The reality is, you have a greater chance of catching COVID being out in the community. “The majority of people who contract COVID are exposed through family gatherings, bars, and gyms, not in medical settings where CDC prevention guidelines are closely followed,” Dr. Ludmer says.

Will I come in contact with COVID patients if my doc’s office is in a hospital?

The short answer is no. “Hospitals now are very advanced in terms of triaging and identifying possible COVID patients early. And pretty much every hospital has a specific place and healthcare providers that are now dedicated to taking care of COVID patients,” Dr. LaMoreaux says.

“You don't want to have COVID patients down the hall from patients who come in with heart issues or need monitoring for something else; they're put in separate places and these rooms have extra precautions,” he says. “Just because your doctor sees patients on an outpatient basis in the hospital, does not mean you should avoid seeing them; the hospital doesn't want you to get COVID just as much as you don’t.”

Why can’t I just do virtual appointments?

In some cases, telehealth visits are fine, especially if you are an established patient with no active problems who just needs a visit to monitor medications and symptoms, Dr. Ludmer says. “However, if patients are not doing well then an in-person visit, which includes a physical exam is preferable,” she says. The reason is some symptoms just can’t be measured virtually.

“We’re feeling all of the joints for swelling and tenderness, which gives us an important idea of where there's inflammation in the body, and how much is there,” Dr. LaMoreaux says. “The physical exam is really how we assess rheumatoid activity and then make therapy decisions based on the patient's symptoms.”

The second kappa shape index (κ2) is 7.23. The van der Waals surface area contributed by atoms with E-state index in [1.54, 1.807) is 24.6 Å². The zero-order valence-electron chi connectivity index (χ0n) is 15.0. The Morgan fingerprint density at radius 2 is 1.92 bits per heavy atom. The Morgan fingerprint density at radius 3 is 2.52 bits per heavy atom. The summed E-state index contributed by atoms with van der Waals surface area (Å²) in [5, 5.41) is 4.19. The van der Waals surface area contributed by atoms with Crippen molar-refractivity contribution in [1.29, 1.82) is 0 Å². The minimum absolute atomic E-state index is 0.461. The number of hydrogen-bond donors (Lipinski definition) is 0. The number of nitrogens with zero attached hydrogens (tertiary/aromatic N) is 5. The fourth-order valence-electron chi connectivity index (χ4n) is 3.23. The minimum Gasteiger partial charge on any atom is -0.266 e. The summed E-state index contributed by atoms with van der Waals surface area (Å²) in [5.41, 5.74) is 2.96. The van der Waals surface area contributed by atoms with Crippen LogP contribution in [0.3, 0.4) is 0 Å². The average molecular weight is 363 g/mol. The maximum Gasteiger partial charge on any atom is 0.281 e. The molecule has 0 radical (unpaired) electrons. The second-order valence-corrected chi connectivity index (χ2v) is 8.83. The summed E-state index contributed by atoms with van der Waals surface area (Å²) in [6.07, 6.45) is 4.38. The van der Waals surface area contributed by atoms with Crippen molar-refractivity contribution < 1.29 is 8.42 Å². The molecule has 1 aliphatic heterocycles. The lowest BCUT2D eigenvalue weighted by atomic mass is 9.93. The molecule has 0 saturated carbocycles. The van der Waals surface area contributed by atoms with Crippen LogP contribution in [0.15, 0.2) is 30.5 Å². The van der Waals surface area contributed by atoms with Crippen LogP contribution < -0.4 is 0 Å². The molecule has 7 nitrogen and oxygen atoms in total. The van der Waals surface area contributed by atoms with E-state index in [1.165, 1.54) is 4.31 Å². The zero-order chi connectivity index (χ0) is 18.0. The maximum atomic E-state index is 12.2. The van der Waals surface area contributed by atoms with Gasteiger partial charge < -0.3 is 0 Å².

I’m stressed about coming into the office, can that cause a flare?

Unfortunately, it can cause a flare or worsen an autoimmune disease. “A lot of things go along with stress, including impaired sleep, which can further drive up inflammation,” Dr. LaMoreaux says. “That's why I would recommend calling in to your doctor's office and finding out what their protocols are,” he says. “They can share information with you that will hopefully ease your anxiety and help get you into the office safely.”

Can’t I just prolong treatment if I’m having a flare?

In a word, no. “If you're having a rheumatoid flare and you don't tell anybody about it, that means you have unchecked inflammation in your body and your current medicines are not enough to help you,” Dr. LaMoreaux says. “Unchecked inflammation causes joint and organ damage, like erosions or pure structural damage, and this is stuff that we can't always get back." Remember, it is always easier to prevent harm being done to your body than it is to try and repair that harm down the road with RA.

If that’s not enough to convince you, “Over time, chronic inflammation can lead to damage to the joints, resulting in deformity and loss of function. Untreated chronic inflammation is also a risk for cardiovascular disease,” Dr. Ludmer says.

Jennifer Tzeses
Meet Our Writer
Jennifer Tzeses

Jennifer Tzeses is a writer and content strategist specializing in health, beauty, psychology and lifestyle. She's written for The Wall Street Journal, Mind Body Green, CNN, Architectural Digest, Barron's, Cosmopolitan, Harper's Bazaar, Psycom, Elle, Marie Claire, and more. Follow her on Instagram @jtzeses.